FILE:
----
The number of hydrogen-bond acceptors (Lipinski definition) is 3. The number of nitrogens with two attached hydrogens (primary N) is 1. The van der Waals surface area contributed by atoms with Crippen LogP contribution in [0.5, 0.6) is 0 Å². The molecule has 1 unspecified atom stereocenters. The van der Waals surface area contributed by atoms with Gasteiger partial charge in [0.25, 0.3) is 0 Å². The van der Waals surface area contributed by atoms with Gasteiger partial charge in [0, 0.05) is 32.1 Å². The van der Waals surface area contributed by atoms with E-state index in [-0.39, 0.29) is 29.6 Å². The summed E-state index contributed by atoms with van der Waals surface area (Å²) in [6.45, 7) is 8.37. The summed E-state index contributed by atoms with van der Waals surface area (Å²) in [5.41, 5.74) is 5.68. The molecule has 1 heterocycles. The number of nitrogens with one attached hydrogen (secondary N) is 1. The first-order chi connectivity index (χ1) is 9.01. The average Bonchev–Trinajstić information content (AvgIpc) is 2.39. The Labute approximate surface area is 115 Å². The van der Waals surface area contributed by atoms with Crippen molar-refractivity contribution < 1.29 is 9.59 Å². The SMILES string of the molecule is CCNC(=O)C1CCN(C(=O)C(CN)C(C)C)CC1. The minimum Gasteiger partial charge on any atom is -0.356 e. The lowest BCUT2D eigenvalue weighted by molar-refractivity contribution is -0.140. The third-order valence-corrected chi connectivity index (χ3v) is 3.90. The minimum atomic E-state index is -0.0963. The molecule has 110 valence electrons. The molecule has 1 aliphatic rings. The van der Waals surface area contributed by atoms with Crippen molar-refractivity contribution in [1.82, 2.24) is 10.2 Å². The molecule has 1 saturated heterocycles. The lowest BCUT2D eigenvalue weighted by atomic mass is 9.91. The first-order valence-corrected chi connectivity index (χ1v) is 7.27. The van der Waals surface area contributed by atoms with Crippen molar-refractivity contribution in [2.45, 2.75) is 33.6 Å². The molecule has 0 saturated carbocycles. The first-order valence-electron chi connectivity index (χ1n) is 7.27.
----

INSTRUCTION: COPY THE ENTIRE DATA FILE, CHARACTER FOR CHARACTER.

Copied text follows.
The number of hydrogen-bond acceptors (Lipinski definition) is 3. The number of nitrogens with two attached hydrogens (primary N) is 1. The van der Waals surface area contributed by atoms with Crippen LogP contribution in [0.5, 0.6) is 0 Å². The molecule has 1 unspecified atom stereocenters. The van der Waals surface area contributed by atoms with Gasteiger partial charge in [0.25, 0.3) is 0 Å². The van der Waals surface area contributed by atoms with Gasteiger partial charge in [0, 0.05) is 32.1 Å². The van der Waals surface area contributed by atoms with E-state index in [-0.39, 0.29) is 29.6 Å². The summed E-state index contributed by atoms with van der Waals surface area (Å²) in [6.45, 7) is 8.37. The summed E-state index contributed by atoms with van der Waals surface area (Å²) in [5.41, 5.74) is 5.68. The molecule has 1 heterocycles. The number of nitrogens with one attached hydrogen (secondary N) is 1. The first-order chi connectivity index (χ1) is 9.01. The average Bonchev–Trinajstić information content (AvgIpc) is 2.39. The Labute approximate surface area is 115 Å². The van der Waals surface area contributed by atoms with Crippen molar-refractivity contribution < 1.29 is 9.59 Å². The SMILES string of the molecule is CCNC(=O)C1CCN(C(=O)C(CN)C(C)C)CC1. The minimum Gasteiger partial charge on any atom is -0.356 e. The lowest BCUT2D eigenvalue weighted by molar-refractivity contribution is -0.140. The third-order valence-corrected chi connectivity index (χ3v) is 3.90. The minimum atomic E-state index is -0.0963. The molecule has 110 valence electrons. The molecule has 1 aliphatic rings. The van der Waals surface area contributed by atoms with Crippen molar-refractivity contribution in [1.82, 2.24) is 10.2 Å². The molecule has 1 saturated heterocycles. The lowest BCUT2D eigenvalue weighted by atomic mass is 9.91. The first-order valence-corrected chi connectivity index (χ1v) is 7.27. The van der Waals surface area contributed by atoms with Crippen molar-refractivity contribution in [2.45, 2.75) is 33.6 Å². The molecule has 0 saturated carbocycles. The first-order valence-electron chi connectivity index (χ1n) is 7.27.